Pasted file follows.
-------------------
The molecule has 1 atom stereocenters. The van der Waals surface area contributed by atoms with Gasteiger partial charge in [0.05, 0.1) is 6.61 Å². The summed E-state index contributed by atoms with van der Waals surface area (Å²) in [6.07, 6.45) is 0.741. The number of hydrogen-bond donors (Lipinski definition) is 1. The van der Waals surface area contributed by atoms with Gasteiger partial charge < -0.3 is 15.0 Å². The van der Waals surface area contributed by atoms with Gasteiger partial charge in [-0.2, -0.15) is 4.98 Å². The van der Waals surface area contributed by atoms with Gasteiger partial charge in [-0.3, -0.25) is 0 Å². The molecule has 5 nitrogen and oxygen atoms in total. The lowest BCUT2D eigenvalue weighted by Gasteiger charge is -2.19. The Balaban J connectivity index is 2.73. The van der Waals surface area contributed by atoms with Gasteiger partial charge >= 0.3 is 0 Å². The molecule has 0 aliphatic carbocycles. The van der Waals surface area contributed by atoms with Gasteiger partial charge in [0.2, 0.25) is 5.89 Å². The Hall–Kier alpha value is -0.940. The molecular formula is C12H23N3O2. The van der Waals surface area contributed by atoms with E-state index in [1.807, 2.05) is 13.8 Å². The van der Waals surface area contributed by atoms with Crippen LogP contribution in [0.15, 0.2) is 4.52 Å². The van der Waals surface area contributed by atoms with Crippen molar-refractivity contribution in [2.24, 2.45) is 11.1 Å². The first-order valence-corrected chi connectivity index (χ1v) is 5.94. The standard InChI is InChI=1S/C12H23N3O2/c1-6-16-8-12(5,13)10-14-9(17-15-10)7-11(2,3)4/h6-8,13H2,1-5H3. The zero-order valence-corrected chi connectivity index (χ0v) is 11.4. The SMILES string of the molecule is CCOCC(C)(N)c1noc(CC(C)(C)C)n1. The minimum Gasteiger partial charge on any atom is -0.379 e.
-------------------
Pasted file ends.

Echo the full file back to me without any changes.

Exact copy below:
The molecule has 1 atom stereocenters. The van der Waals surface area contributed by atoms with Gasteiger partial charge in [0.05, 0.1) is 6.61 Å². The summed E-state index contributed by atoms with van der Waals surface area (Å²) in [6.07, 6.45) is 0.741. The number of hydrogen-bond donors (Lipinski definition) is 1. The van der Waals surface area contributed by atoms with Gasteiger partial charge < -0.3 is 15.0 Å². The van der Waals surface area contributed by atoms with Gasteiger partial charge in [-0.2, -0.15) is 4.98 Å². The van der Waals surface area contributed by atoms with Gasteiger partial charge in [-0.3, -0.25) is 0 Å². The molecule has 5 nitrogen and oxygen atoms in total. The lowest BCUT2D eigenvalue weighted by Gasteiger charge is -2.19. The Balaban J connectivity index is 2.73. The van der Waals surface area contributed by atoms with Gasteiger partial charge >= 0.3 is 0 Å². The molecule has 0 aliphatic carbocycles. The van der Waals surface area contributed by atoms with Gasteiger partial charge in [0.2, 0.25) is 5.89 Å². The Hall–Kier alpha value is -0.940. The molecular formula is C12H23N3O2. The van der Waals surface area contributed by atoms with E-state index in [1.807, 2.05) is 13.8 Å². The van der Waals surface area contributed by atoms with Crippen LogP contribution in [0.15, 0.2) is 4.52 Å². The van der Waals surface area contributed by atoms with Crippen molar-refractivity contribution in [2.24, 2.45) is 11.1 Å². The first-order valence-corrected chi connectivity index (χ1v) is 5.94. The standard InChI is InChI=1S/C12H23N3O2/c1-6-16-8-12(5,13)10-14-9(17-15-10)7-11(2,3)4/h6-8,13H2,1-5H3. The zero-order valence-corrected chi connectivity index (χ0v) is 11.4. The SMILES string of the molecule is CCOCC(C)(N)c1noc(CC(C)(C)C)n1. The minimum Gasteiger partial charge on any atom is -0.379 e.